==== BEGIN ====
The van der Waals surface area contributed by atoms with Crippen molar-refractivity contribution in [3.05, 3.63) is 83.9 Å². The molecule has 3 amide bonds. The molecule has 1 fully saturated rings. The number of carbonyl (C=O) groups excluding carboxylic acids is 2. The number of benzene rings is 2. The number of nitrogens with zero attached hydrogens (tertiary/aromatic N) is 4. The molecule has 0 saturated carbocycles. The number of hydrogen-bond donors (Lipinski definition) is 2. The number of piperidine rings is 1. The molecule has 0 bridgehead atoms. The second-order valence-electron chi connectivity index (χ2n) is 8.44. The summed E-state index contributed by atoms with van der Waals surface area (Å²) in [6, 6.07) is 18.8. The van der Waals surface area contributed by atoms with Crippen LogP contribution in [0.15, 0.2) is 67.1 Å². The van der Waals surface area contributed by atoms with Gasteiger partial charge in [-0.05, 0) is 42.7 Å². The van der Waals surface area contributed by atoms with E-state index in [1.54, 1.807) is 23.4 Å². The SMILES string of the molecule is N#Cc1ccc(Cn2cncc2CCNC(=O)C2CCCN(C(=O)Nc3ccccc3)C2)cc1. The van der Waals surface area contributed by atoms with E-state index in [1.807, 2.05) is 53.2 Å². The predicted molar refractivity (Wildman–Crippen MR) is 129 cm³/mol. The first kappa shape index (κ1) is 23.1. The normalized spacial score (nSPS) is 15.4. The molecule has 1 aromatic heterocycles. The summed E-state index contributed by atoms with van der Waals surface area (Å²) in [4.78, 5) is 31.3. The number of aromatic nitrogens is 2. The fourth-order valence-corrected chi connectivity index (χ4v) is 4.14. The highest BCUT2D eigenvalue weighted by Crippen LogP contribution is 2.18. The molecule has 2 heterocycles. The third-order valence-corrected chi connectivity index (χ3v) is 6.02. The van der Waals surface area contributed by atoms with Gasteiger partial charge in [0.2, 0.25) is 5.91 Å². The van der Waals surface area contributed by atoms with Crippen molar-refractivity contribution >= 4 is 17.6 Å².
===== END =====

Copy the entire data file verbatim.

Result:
The van der Waals surface area contributed by atoms with Crippen molar-refractivity contribution in [3.05, 3.63) is 83.9 Å². The molecule has 3 amide bonds. The molecule has 1 fully saturated rings. The number of carbonyl (C=O) groups excluding carboxylic acids is 2. The number of benzene rings is 2. The number of nitrogens with zero attached hydrogens (tertiary/aromatic N) is 4. The molecule has 0 saturated carbocycles. The number of hydrogen-bond donors (Lipinski definition) is 2. The number of piperidine rings is 1. The molecule has 0 bridgehead atoms. The second-order valence-electron chi connectivity index (χ2n) is 8.44. The summed E-state index contributed by atoms with van der Waals surface area (Å²) in [6, 6.07) is 18.8. The van der Waals surface area contributed by atoms with Crippen LogP contribution in [0.15, 0.2) is 67.1 Å². The van der Waals surface area contributed by atoms with Gasteiger partial charge in [-0.05, 0) is 42.7 Å². The van der Waals surface area contributed by atoms with E-state index in [1.54, 1.807) is 23.4 Å². The SMILES string of the molecule is N#Cc1ccc(Cn2cncc2CCNC(=O)C2CCCN(C(=O)Nc3ccccc3)C2)cc1. The van der Waals surface area contributed by atoms with E-state index in [1.807, 2.05) is 53.2 Å². The predicted molar refractivity (Wildman–Crippen MR) is 129 cm³/mol. The first kappa shape index (κ1) is 23.1. The normalized spacial score (nSPS) is 15.4. The molecule has 1 aromatic heterocycles. The summed E-state index contributed by atoms with van der Waals surface area (Å²) in [4.78, 5) is 31.3. The number of aromatic nitrogens is 2. The fourth-order valence-corrected chi connectivity index (χ4v) is 4.14. The highest BCUT2D eigenvalue weighted by Crippen LogP contribution is 2.18. The molecule has 2 heterocycles. The third-order valence-corrected chi connectivity index (χ3v) is 6.02. The van der Waals surface area contributed by atoms with Gasteiger partial charge in [0.2, 0.25) is 5.91 Å². The van der Waals surface area contributed by atoms with Crippen molar-refractivity contribution >= 4 is 17.6 Å².